Tag: Stevenage

A Few Things About Local Derbies

What constitutes a local derby seems, on the face of it, to be a question with a pretty obvious answer. However, if we take a couple of minutes to actually examine it, it becomes more nuanced that you might at first think. Derby matches are usually local, but they don’t necessarily have to be. The rivalry between Brighton and Crystal Palace is thirty-odd years old now, even though the two clubs are over forty miles part and haven’t spent that much of the last three decades in the same division. There is an historical element to it, brought about by the abrasive management styles of Malcolm Allison and Alan Mullery in the mid-1970s. The flame hasn’t been extinguished to this day, and doesn’t take much to spark back to life.The nature of the local derby – or, to be more succinct, the local rivalry – is more complex than that, but it is a critical part of the existence of the football supporter. It taps into the urge that we have within us to define ourselves against something and to measure ourselves against something. It is a barometer for how well or badly is doing. And it is a universal phenomenon within the game. Rivals are often two clubs with more in common than either of them would care to admit. Manchester United supporters, while aware of the importance...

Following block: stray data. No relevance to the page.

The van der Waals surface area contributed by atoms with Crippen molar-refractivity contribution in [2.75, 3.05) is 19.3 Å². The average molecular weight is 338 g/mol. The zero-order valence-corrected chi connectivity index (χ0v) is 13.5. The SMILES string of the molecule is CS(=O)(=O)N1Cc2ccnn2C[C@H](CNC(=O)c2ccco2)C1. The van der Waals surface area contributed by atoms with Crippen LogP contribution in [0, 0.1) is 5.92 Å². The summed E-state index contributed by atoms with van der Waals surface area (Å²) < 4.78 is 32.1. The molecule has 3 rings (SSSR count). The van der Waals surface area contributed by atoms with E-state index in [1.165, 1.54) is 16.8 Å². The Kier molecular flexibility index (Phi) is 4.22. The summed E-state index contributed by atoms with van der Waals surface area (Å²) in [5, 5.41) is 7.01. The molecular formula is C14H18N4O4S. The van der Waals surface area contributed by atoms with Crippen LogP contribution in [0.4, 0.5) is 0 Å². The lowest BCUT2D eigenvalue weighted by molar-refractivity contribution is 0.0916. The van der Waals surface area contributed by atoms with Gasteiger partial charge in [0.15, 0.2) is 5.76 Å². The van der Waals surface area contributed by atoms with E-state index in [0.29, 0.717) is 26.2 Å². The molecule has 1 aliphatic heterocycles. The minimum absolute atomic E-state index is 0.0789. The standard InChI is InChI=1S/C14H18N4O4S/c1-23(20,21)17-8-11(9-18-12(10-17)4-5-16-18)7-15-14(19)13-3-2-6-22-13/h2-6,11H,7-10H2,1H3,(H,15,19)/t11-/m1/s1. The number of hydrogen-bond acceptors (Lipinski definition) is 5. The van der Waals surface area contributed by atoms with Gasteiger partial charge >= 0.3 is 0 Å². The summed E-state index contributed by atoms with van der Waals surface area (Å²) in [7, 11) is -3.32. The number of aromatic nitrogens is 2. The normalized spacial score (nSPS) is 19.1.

Read More

Match Of The Week – Wrexham vs Stevenage Borough

It is, perhaps, no great surprise that the two most funereal evictions from the Football League since the introduction of automatic promotion and relegation between Division Four and the Conference in 1987 both involved Welsh clubs. In the case of Newport County in 1988, it was like witnessing the last day at work of a terminally ill employee. They were the most impoverished club in the Football League at a time of widespread financial crisis, and were wound up in February 1989, without even completing their first season in non-league football. The new club were founded that summer and, some nineteen years later, still find themselves two division below the trapdoor that they fell through two decades ago. The same fate befell Wrexham this summer, meaning that the number of Welsh teams in the Football League is now half what is was prior to Newport’s demotion. It is one of the ironies of Welsh football that the senior Welsh clubs, that for all their rebranding themselves in something approaching Welsh nationalist colours – Sam Hammam tried to market Cardiff City as “the club for all Wales” and Wrexham changed their nickname from “The Robins” to “The Red Dragons” – they are utterly dependent on the English league system. Ask an average Cardiff City supporter what their biggest fear for the future is, and they would be likely to say...

Read More